the principal city at Kenya’s coast, is one of the oldest
human settlements on the eastern seaboard of the African continent
Kenya’s 480 km coast is one of the
principal attractions for visitors to the country. Every year, hundreds
of thousands of sun-lovers find their way here. Many are returning pilgrims
who truly know that the sun here is ever faithful. Unlike other beach
destinations, the visitor is served with much more than just sun and
sand but is delighted to discover ancient coastal forests and historical
sites and a people with a fascinating history and culture. The casual
visitor impressed by the tranquil beaches and gentle people will not
suspect the colourful and eventful history of these realms.
For the tourist, the Kenyan coast can be seen as five regions. These
are: the town and island of Mombasa; the south coast –stretching
from Mombasa to the Tanzanian border 135 km away; the north coast- covering
the beaches from Mombasa up to Kilifi, 60 km away; Malindi and Watamu
about 130 km to the northeast of Mombasa and Lamu island and archipelago,
225 km further up from Malindi. Each of these regions has similarities
in terms of history, culture, natural attractions and beach experience.
But as sports fans will understand, it is the differences that matter
to the dedicated fans of each region.
The gateway to the Kenyan coast is Mombasa.
You get here by flying into its international airport or by taking the
520 km road journey from Nairobi, the common entry port for most visitors.
If you demand the freedom of your own car, consider taking a rental
car either in Nairobi on in Mombasa to help you get around. Review the
options you have for Kenya
Car Rental and Kenya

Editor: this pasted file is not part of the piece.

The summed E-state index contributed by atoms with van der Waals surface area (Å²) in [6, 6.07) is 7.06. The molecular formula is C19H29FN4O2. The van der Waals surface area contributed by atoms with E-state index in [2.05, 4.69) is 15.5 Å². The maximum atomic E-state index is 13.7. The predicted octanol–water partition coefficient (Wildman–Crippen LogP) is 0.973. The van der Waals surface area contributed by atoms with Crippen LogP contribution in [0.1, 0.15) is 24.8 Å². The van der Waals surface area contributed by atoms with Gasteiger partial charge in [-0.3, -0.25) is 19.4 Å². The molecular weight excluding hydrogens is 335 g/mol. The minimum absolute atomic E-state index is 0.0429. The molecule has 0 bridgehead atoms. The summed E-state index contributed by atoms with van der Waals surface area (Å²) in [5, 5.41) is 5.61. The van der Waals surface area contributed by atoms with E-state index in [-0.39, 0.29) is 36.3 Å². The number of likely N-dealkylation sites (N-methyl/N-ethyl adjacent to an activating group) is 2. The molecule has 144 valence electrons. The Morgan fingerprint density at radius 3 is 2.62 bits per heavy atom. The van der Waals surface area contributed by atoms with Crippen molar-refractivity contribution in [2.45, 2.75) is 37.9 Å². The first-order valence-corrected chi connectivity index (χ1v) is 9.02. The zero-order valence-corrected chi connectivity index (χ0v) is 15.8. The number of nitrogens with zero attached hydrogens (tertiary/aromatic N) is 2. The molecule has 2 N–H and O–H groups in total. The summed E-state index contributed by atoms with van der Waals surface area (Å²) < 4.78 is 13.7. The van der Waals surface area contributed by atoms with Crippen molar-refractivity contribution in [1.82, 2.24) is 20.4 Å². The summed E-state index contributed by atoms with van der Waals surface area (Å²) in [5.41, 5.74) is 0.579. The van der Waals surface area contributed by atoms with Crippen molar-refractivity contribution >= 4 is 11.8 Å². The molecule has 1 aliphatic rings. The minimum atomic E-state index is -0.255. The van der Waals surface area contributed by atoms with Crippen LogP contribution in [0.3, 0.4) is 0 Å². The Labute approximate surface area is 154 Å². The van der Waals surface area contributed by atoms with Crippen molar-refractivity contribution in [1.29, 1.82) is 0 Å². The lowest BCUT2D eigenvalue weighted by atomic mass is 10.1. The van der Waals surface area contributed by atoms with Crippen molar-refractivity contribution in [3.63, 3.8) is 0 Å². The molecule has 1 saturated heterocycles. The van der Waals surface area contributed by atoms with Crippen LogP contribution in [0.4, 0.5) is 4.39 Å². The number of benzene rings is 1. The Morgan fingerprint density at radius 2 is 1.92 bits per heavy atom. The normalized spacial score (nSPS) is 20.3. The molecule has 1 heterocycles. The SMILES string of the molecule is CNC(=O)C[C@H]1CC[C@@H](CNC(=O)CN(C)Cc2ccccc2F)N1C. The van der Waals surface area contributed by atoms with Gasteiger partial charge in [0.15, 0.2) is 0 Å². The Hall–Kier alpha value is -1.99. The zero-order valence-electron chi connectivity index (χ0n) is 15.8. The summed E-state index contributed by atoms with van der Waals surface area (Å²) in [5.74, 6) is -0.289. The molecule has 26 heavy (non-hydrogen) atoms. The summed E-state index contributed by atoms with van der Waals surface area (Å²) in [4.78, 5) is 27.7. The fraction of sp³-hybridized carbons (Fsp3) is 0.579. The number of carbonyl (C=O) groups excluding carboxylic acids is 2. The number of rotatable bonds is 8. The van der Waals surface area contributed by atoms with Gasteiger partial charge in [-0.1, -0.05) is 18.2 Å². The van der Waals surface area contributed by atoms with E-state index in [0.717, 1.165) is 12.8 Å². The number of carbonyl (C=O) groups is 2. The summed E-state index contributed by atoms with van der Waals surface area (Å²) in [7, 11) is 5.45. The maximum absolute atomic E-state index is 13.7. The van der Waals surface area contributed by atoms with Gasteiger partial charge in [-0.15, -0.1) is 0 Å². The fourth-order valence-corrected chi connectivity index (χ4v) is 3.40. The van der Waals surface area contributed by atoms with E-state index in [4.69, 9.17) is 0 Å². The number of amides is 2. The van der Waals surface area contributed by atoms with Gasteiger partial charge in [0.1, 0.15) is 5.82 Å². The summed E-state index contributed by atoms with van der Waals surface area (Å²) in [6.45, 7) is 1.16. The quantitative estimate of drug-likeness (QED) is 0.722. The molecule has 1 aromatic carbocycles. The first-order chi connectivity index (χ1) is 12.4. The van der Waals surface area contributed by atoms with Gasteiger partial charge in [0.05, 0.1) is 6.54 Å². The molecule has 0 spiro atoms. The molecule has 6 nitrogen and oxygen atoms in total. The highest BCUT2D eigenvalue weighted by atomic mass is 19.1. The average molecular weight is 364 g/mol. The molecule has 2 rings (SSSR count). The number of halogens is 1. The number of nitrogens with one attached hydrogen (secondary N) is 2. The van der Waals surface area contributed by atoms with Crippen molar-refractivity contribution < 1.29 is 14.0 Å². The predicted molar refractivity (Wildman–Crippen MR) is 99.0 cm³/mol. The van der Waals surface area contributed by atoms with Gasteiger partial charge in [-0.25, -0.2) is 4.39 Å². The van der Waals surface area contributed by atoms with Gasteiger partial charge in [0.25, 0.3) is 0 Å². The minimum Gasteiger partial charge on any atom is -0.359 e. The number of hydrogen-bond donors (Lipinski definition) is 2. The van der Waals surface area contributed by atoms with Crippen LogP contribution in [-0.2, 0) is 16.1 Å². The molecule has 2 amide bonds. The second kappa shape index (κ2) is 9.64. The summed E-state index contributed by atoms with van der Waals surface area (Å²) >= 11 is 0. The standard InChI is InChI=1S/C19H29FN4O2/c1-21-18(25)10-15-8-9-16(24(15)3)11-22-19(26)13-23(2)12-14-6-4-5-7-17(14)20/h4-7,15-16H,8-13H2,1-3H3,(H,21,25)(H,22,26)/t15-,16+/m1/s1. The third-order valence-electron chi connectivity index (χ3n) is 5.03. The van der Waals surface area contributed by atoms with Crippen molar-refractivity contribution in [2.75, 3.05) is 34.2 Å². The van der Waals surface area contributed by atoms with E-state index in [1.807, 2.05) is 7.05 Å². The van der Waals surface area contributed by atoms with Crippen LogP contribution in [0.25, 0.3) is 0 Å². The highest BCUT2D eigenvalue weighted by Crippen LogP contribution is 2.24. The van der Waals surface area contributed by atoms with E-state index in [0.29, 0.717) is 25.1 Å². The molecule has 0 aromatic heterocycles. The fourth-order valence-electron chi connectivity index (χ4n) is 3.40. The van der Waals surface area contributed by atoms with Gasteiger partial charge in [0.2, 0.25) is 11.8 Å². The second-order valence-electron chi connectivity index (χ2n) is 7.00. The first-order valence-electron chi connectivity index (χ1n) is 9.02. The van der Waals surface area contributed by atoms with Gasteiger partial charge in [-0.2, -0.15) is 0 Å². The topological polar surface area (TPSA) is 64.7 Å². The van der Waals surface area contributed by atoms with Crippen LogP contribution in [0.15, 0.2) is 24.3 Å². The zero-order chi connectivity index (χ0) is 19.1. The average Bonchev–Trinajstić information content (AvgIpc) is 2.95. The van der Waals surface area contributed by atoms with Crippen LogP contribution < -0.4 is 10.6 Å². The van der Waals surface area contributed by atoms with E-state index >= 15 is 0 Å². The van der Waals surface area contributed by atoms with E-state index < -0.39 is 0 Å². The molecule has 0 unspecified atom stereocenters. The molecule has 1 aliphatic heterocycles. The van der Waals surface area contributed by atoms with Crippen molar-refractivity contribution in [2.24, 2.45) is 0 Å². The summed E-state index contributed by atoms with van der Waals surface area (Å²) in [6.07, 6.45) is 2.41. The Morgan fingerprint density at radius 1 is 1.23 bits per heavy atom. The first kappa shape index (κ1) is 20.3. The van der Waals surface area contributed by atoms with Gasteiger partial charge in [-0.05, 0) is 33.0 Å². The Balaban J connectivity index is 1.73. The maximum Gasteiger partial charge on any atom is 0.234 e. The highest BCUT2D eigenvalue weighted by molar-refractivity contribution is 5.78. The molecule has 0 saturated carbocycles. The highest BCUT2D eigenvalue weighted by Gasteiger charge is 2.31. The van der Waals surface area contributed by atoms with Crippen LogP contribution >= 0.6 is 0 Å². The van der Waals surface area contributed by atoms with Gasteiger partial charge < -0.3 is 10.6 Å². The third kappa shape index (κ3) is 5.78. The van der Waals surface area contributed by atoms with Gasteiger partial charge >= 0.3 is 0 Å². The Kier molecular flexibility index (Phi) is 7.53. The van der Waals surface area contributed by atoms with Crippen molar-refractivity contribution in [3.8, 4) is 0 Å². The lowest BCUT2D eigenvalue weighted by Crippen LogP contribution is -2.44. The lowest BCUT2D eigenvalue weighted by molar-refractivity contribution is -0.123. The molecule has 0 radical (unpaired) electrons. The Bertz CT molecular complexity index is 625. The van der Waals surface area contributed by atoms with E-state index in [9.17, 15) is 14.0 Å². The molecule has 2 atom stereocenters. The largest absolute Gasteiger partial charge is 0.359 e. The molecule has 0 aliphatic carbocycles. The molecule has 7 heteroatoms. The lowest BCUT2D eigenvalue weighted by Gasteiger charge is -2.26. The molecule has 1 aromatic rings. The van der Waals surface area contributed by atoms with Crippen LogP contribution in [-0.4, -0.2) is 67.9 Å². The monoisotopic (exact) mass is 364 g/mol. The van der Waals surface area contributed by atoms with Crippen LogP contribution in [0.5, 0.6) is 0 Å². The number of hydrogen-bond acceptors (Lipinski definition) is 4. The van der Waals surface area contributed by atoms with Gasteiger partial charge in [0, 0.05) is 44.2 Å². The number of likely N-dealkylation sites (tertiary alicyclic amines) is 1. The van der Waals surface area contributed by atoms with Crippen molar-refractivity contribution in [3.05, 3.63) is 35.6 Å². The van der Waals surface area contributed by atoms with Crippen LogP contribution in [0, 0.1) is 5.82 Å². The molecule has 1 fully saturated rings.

Domestic Flights as you plan to get there.
Mombasa, the principal city at Kenya’s coast, is one of the oldest
human settlements on the eastern seaboard of the African continent.
Though it has without doubt been in existence for at least 700 years,
it is mentioned in writings of Arab, Roman and Egyptian travelers dated
as far back as 2,500 years ago. The Arabs came to trade and settle,
starting from about the 8th century AD. With the push of the northeast
monsoon, their dhows brought ironware, glassware, textiles, and took
home rhino horn, ivory and slaves. Substantial settlements gradually
developed and many traders settled and intermarried with local Africans.
The Arabs also brought along the message of the Prophet and the Kenyan
coast is even today predominantly Muslim.
Relative tranquility prevailed at the coastal towns until the Portuguese
showed up at the end of the 15th century. The Portuguese were a substantial
seafaring power of the day and were anxious to break the stranglehold
of the Ottoman Empire on Indian Ocean trade. Vasco Da Gama opened the
way for his compatriots when he made his way round the southern tip
of Africa and up to eastern Africa in 1498. The Portuguese were not
warmly received in Mombasa, but not so at Malindi. The local sultan
offered his ready friendship and proved very useful to Da Gama by providing
a pilot who knew how to get to India, his ultimate destination.
Between the 15th and 19th centuries, Mombasa saw plenty of war. For
this reason, the city was nicknamed Mvita, which in Swahili translates
as Isle of War. Fort Jesus, the permanent garrison whose construction
was started by the Portuguese in 1593, changed masters 9 times before
1875. By the terror of war, the Portuguese sought to control the east
African coast. As colonial overlords, the Portuguese were deficient
in that they were mostly interested in plunder and trade and did not
establish robust systems of administration. Another related difficulty
they faced was that they were supplied from Goa in India. The student
of military theory will recognize this as a classical case of “long
The Portuguese were finally driven out by the emerging power of Omani
Arabs in 1729. The ascendancy of the Omani Arabs lasted until Britain,
a leading super power at the time, appeared at the beginning of the
19th century. The British came in under the guise of a humanitarian
mission: the suppression of the slave trade. The Omani Arabs were notorious
slave traders. Christian missionaries put pressure on the British government
to persuade the Omani Arabs to pursue other trade other than trafficking